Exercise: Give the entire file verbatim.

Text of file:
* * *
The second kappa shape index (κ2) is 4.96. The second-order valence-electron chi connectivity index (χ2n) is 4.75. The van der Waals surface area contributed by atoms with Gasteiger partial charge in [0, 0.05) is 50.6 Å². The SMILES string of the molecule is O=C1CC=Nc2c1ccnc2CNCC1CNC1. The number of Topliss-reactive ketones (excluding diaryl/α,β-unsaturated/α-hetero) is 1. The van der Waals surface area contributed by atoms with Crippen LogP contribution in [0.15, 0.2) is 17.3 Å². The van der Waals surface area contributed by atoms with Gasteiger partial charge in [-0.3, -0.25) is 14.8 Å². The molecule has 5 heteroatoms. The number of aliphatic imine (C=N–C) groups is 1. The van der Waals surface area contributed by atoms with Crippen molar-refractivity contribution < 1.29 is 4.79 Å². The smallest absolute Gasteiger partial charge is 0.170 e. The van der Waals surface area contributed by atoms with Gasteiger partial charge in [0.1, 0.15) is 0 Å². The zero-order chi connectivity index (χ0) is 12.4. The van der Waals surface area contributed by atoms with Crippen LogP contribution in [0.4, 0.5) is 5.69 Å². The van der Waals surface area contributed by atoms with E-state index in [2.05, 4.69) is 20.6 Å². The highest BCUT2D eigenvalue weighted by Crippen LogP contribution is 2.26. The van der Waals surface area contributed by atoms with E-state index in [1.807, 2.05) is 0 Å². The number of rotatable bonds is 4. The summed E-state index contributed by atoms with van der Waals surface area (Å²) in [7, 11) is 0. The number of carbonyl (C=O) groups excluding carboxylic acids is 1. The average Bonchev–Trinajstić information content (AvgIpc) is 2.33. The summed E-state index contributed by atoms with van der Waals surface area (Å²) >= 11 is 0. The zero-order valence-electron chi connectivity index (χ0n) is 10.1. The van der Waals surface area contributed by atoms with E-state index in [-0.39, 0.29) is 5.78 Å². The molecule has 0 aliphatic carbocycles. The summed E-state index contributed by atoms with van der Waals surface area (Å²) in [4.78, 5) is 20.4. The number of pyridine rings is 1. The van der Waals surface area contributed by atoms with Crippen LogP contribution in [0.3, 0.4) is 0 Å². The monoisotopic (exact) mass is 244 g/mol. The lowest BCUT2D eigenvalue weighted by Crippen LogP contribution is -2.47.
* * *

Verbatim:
The second kappa shape index (κ2) is 4.96. The second-order valence-electron chi connectivity index (χ2n) is 4.75. The van der Waals surface area contributed by atoms with Gasteiger partial charge in [0, 0.05) is 50.6 Å². The SMILES string of the molecule is O=C1CC=Nc2c1ccnc2CNCC1CNC1. The number of Topliss-reactive ketones (excluding diaryl/α,β-unsaturated/α-hetero) is 1. The van der Waals surface area contributed by atoms with Crippen LogP contribution in [0.15, 0.2) is 17.3 Å². The van der Waals surface area contributed by atoms with Gasteiger partial charge in [-0.3, -0.25) is 14.8 Å². The molecule has 5 heteroatoms. The number of aliphatic imine (C=N–C) groups is 1. The van der Waals surface area contributed by atoms with Crippen molar-refractivity contribution < 1.29 is 4.79 Å². The smallest absolute Gasteiger partial charge is 0.170 e. The van der Waals surface area contributed by atoms with Gasteiger partial charge in [0.1, 0.15) is 0 Å². The zero-order chi connectivity index (χ0) is 12.4. The van der Waals surface area contributed by atoms with Crippen LogP contribution in [0.4, 0.5) is 5.69 Å². The van der Waals surface area contributed by atoms with E-state index in [2.05, 4.69) is 20.6 Å². The highest BCUT2D eigenvalue weighted by Crippen LogP contribution is 2.26. The van der Waals surface area contributed by atoms with E-state index in [1.807, 2.05) is 0 Å². The number of rotatable bonds is 4. The summed E-state index contributed by atoms with van der Waals surface area (Å²) in [7, 11) is 0. The number of carbonyl (C=O) groups excluding carboxylic acids is 1. The average Bonchev–Trinajstić information content (AvgIpc) is 2.33. The summed E-state index contributed by atoms with van der Waals surface area (Å²) >= 11 is 0. The zero-order valence-electron chi connectivity index (χ0n) is 10.1. The van der Waals surface area contributed by atoms with E-state index in [-0.39, 0.29) is 5.78 Å². The molecule has 0 aliphatic carbocycles. The summed E-state index contributed by atoms with van der Waals surface area (Å²) in [4.78, 5) is 20.4. The number of pyridine rings is 1. The van der Waals surface area contributed by atoms with Crippen LogP contribution in [0.3, 0.4) is 0 Å². The monoisotopic (exact) mass is 244 g/mol. The lowest BCUT2D eigenvalue weighted by Crippen LogP contribution is -2.47.